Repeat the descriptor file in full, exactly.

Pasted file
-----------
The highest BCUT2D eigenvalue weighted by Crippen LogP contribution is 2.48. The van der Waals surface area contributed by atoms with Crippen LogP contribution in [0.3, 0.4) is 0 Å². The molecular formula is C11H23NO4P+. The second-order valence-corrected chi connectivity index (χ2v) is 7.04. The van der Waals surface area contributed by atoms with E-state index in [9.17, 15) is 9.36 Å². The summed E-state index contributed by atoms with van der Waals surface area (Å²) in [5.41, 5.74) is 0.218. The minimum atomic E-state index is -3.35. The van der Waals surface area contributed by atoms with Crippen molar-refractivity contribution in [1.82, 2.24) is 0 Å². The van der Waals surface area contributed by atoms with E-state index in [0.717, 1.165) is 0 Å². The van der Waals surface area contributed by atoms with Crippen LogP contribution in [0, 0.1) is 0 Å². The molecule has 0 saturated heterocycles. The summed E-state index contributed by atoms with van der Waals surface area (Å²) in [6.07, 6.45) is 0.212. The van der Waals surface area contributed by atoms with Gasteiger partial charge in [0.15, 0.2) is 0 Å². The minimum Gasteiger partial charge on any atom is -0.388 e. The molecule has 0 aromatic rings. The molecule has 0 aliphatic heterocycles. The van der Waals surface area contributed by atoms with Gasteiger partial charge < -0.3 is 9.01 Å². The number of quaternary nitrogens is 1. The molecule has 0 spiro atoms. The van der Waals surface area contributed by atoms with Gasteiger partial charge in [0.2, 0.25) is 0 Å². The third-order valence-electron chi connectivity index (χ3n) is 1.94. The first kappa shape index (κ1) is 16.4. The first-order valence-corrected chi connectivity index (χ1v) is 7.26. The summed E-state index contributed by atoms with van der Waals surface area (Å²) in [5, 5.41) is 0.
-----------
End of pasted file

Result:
The highest BCUT2D eigenvalue weighted by Crippen LogP contribution is 2.48. The van der Waals surface area contributed by atoms with Crippen LogP contribution in [0.3, 0.4) is 0 Å². The molecular formula is C11H23NO4P+. The second-order valence-corrected chi connectivity index (χ2v) is 7.04. The van der Waals surface area contributed by atoms with E-state index in [9.17, 15) is 9.36 Å². The summed E-state index contributed by atoms with van der Waals surface area (Å²) in [5.41, 5.74) is 0.218. The minimum atomic E-state index is -3.35. The van der Waals surface area contributed by atoms with Crippen molar-refractivity contribution in [1.82, 2.24) is 0 Å². The van der Waals surface area contributed by atoms with E-state index in [0.717, 1.165) is 0 Å². The van der Waals surface area contributed by atoms with Crippen LogP contribution in [0, 0.1) is 0 Å². The molecule has 0 saturated heterocycles. The summed E-state index contributed by atoms with van der Waals surface area (Å²) in [6.07, 6.45) is 0.212. The van der Waals surface area contributed by atoms with Gasteiger partial charge in [0.15, 0.2) is 0 Å². The minimum Gasteiger partial charge on any atom is -0.388 e. The molecule has 0 aromatic rings. The molecule has 0 aliphatic heterocycles. The van der Waals surface area contributed by atoms with Gasteiger partial charge < -0.3 is 9.01 Å². The number of quaternary nitrogens is 1. The molecule has 0 spiro atoms. The van der Waals surface area contributed by atoms with Gasteiger partial charge in [0.2, 0.25) is 0 Å². The third-order valence-electron chi connectivity index (χ3n) is 1.94. The first kappa shape index (κ1) is 16.4. The first-order valence-corrected chi connectivity index (χ1v) is 7.26. The summed E-state index contributed by atoms with van der Waals surface area (Å²) in [5, 5.41) is 0.